If you can write faster (and better), you’re set for success.
You’ll be able to pump out blog posts, newsletter content, free ebooks and more – without killing yourself in the process. You’ll be able to meet deadlines. You can price by the project, and make a great hourly rate.
But … chances are, you’re not yet able to write as fast as you want.
Maybe it takes you two hours to complete a 500 word blog post – on a good day. Maybe you just can’t find time to get that ebook finished.
Here’s how to massively increase your writing speed, in seven easy steps.
Step #1: Find Your Best Writing Time
This is crucial. Don’t kid yourself that all hours are equal.
You need to know when you’re most productive.
For me, it’s mornings, around 8am to 11am. If I’m lucky, I’ll also get an afternoon spurt, maybe 2pm – 4pm.
For you, it could be morning, noon or night. You probably have a gut sense already of your best hours. Now, real life might be getting in the way – perhaps you have to drop the kids off at school at 8.30am, or you’ve got a day job. But you can still use your best hours at the weekends, or look for ways to shift other obligations.
If you’re not sure what your best writing time is, experiment! Try out different time slots and see what feels best.
Step #2: Minimize the Risk of Interruptions
So, you’ve got two golden hours set aside to write – 10am – 12 noon on Saturday. You sit down at the computer, ready to type.
And the phone rings. It’s a sales call.
Then your partner comes in and asks if you want to go out to lunch later.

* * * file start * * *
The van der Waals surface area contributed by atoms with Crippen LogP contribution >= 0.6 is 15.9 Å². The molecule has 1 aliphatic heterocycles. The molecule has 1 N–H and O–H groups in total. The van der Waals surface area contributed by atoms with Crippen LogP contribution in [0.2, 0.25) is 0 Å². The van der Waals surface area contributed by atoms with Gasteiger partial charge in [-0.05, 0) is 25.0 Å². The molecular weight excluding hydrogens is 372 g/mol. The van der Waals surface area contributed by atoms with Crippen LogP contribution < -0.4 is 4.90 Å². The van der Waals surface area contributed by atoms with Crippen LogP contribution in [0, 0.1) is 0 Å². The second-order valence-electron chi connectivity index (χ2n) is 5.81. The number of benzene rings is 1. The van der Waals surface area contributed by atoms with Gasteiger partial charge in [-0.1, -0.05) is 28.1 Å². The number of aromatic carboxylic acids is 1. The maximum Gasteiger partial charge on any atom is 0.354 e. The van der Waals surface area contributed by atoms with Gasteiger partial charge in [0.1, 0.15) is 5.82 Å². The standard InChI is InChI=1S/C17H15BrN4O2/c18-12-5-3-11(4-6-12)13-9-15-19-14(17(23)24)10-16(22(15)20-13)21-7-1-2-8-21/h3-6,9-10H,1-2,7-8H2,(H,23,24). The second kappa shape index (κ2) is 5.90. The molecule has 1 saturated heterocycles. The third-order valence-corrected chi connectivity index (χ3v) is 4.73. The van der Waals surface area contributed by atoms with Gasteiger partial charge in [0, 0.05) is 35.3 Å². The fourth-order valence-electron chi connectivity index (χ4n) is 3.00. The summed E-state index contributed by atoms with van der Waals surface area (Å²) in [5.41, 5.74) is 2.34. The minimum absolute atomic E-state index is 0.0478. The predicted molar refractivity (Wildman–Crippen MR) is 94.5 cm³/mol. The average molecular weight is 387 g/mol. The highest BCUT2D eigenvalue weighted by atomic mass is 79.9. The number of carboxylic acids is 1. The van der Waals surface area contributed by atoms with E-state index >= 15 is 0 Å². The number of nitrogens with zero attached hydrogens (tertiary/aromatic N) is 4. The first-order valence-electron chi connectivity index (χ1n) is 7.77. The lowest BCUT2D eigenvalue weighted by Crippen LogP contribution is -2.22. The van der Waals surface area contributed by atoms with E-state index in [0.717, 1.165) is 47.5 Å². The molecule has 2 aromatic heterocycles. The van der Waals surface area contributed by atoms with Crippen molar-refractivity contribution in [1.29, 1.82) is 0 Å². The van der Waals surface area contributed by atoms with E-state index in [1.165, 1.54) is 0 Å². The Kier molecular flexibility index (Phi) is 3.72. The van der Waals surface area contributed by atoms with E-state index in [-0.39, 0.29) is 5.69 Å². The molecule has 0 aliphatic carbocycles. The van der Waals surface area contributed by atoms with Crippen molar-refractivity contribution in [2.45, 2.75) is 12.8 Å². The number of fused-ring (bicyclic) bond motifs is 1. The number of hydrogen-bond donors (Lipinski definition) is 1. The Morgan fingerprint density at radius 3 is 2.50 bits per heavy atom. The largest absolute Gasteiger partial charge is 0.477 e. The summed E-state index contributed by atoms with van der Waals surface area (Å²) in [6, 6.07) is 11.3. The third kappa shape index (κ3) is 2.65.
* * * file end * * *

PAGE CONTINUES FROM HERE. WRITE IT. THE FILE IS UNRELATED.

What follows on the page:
Then a chat window pops up on your computer, from a friend you’ve not talked to in a while.
Is it any surprise that you don’t get much writing done?
Instead of snapping at your partner and moaning about sales calls, here’s what to do:
- Turn off your mobile. Unplug the landline (or make sure that your partner/kids/roommate knows that it’s their job to answer it).
- Tell people in your household that you’re going to write. Explain that you’ll be free to chat at 12 noon, but you’d appreciate not being interrupted before then.
- Work in a room on your own, and close the door. If you’re sitting downstairs in the kitchen, you’re much more likely to get interrupted.
- If you really can’t get any peace at home, grab your notepad or your laptop and head out to a coffee shop.
Step #3: Cut Out Distractions
Reducing interruptions helps a lot. But distractions are death to writing, too.
They look like this:
- You decide that you really must tidy your desk before you start writing.
- When you get stuck, two whole sentences into your piece, you find yourself opening up your inbox to see whether there’s anything exciting in there.
- After writing 200 words, you tweet your word count. You then click on a link to an amusing YouTube video, and remember a blog post that you wanted to read. An hour later, you wonder where your time went.
- Half-way through your piece, you realize that you need a particular statistic. You stop immediately and look it up. While you’re doing so, an advert for cheap laptops catches your eye, and you can’t resist checking it out.
Some distractions might seem legitimate. After all, your desk is untidy. And you do need to know that statistic.
The thing is, you don’t need to tidy your desk or look things up right away. All of that can wait for an hour or two.
There are plenty of ways to cut out distractions. You might:
- Unplug your internet cable (or switch off your wireless).
- Use a program like DarkRoom (PC) or WriteRoom (Mac) so that you’ve got a plain, clean, full-screen writing environment.
- Clear away any distracting objects from the room. Do you really want to spend two hours trying to solve that Rubik’s cube?
Step #4: Write an Outline
One huge mistake is to leap into your piece without planning ahead. If you do that, you’re going to end up writing for a few paragraphs, then getting hopelessly stuck.